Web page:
LH is a rare entity with estimated incidence of one case in nine million persons-year characterized by pituitary and/or stalk autoimmune inflammation. The average age at diagnosis is 34.5 years in females and 44.7 years in males. Lymphocytic adenohypophysitis (LAH) is strongly associated with pregnancy, 57% of cases occurring during gestation or in the postpartum period. This could be related to a pituitary antigens presentation to the immune system, probably due to lactotroph hyperplasia and increase in pituitary blood flow (4).

Clinical presentation of LAH is variable and includes symptoms related to mass compression of sellar neighboring regions (optic chiasm, cavernous sinus), hypopituitarism, and hyperprolactinemia. Its clinical suspicion should be raised if the degree of hypopituitarism conflicts with the appearance of pituitary gland in imaging exams, and rapidly installation of hormonal deficiencies, mainly in the corticotrophic axis, in women in the puerperal period. Central DI can occur if posterior pituitary or pituitary stalk are involved. Sellar MRI routinely shows homogeneous enhancement of the entire gland. The association with others autoimmune diseases happens in 20% of the cases, mostly with Hashimoto's thyroiditis (5).

The current methods used for APA evaluation are not commercially available and their specificity and sensitivity must be improved in order to permit an accurate diagnosis in LH. Lupi and cols. described about 50% of sensibility of APA in histologically-proven LH. However, APA were also found in other pituitary diseases, such as pituitary adenoma and primary empty sella, and other autoimmune endocrine conditions, such as Hashimoto's thyroiditis, Grave's disease, and post-partum thyroiditis (6).

The definitive diagnosis of LH depends on histopathological evaluation. Nevertheless, a presumptive diagnosis could be done in a typical case, and a therapeutic approach should be based on the grade of suspicious and clinical manifestations of LH (7). In the present case, we would like to emphasize the importance of histopathological confirmation since pitfalls in diagnosis may occur.

GE are rare lesions, affecting predominantly pre-pubertal children and are more often localized in the pineal gland and/or in suprasellar region. Clinically, they are present as a triad of central DI, hypopituitarism, and visual disturbances, which could mask other lesions that affect sellar region. This form of brain neoplasm is a highly curable with RaT and ChT (8).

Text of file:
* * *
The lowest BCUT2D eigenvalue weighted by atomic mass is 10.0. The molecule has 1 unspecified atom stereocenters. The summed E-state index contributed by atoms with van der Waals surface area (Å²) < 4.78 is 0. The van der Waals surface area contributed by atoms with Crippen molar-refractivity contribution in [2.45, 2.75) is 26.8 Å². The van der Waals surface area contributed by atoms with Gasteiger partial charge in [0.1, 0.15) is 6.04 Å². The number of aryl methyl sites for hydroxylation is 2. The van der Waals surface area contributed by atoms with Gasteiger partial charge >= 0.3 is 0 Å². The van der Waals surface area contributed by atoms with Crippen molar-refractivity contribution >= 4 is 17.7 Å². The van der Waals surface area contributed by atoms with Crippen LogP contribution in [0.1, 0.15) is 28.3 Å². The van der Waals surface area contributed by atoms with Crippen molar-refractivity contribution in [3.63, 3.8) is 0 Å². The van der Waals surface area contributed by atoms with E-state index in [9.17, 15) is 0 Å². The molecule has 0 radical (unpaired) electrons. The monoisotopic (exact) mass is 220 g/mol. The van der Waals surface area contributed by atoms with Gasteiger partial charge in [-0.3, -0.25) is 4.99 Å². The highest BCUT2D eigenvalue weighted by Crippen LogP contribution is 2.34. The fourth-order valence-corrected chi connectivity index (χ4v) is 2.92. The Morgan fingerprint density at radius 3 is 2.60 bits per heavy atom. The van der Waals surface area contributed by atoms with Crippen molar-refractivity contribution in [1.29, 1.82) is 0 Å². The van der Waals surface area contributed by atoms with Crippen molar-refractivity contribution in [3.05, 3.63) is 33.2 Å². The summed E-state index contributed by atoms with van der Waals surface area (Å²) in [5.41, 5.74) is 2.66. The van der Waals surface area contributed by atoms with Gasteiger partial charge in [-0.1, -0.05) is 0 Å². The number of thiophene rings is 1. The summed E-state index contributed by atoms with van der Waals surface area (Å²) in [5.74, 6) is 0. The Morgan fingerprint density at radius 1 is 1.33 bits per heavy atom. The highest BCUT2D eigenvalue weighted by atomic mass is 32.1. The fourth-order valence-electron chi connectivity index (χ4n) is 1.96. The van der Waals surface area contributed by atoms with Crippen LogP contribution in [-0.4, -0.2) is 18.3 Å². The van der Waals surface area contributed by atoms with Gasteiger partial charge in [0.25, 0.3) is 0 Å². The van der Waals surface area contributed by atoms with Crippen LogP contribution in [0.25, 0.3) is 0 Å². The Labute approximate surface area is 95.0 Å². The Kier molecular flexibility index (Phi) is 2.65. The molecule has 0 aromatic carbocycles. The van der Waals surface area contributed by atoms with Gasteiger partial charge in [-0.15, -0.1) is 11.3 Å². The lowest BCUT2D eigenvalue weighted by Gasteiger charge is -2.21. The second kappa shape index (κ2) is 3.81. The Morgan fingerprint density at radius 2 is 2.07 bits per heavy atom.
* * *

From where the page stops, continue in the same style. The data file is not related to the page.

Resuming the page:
To date, about ten cases (Table 1) of LH clinically mimicking GE have been reported. In most of them, the initial diagnosis was LH, and treatment with corticosteroids was prescribed. The unfavorable clinical follow-up followed by pituitary biopsy was critical for diagnosis. In most cases, the histological diagnosis of GE is not difficult due to its typical pathological finding, the "two-cell pattern" (9).

GE are highly immunogenic tumors and frequently have infiltrating lymphocytes into the tumor (10), but the finding of APA is rare. Besides, APA positivity in the reported patient harbored others autoimmune disorders, such as Hashimoto's thyroiditis and positive antinuclear antibody (7,11).

In conclusion, diffuse lymphocytic infiltration in sellar masses and pituitary antibodies do not always indicate a diagnosis of LH, even with its typical clinical and radiological features. However, the precise diagnosis can only be obtained with histological assessment in order to rule out others diseases, such as GE.



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Correspondence to:
Marcello D. Bronstein
Unidade de Neuroendocrinologia,
Divisão de Endocrinologia e Metabologia,
Hospital das Clínicas,
Faculdade de Medicina,
Universidade de São Paulo
Av. Dr. Eneas de Carvalho, 255,
7º andar, sala 7037, Instituto Central
05403-000 – São Paulo, SP, Brazil

Received on Oct/26/2012
Accepted on July/10/2013



Disclosure: no potential conflict of interest relevant to this article was reported.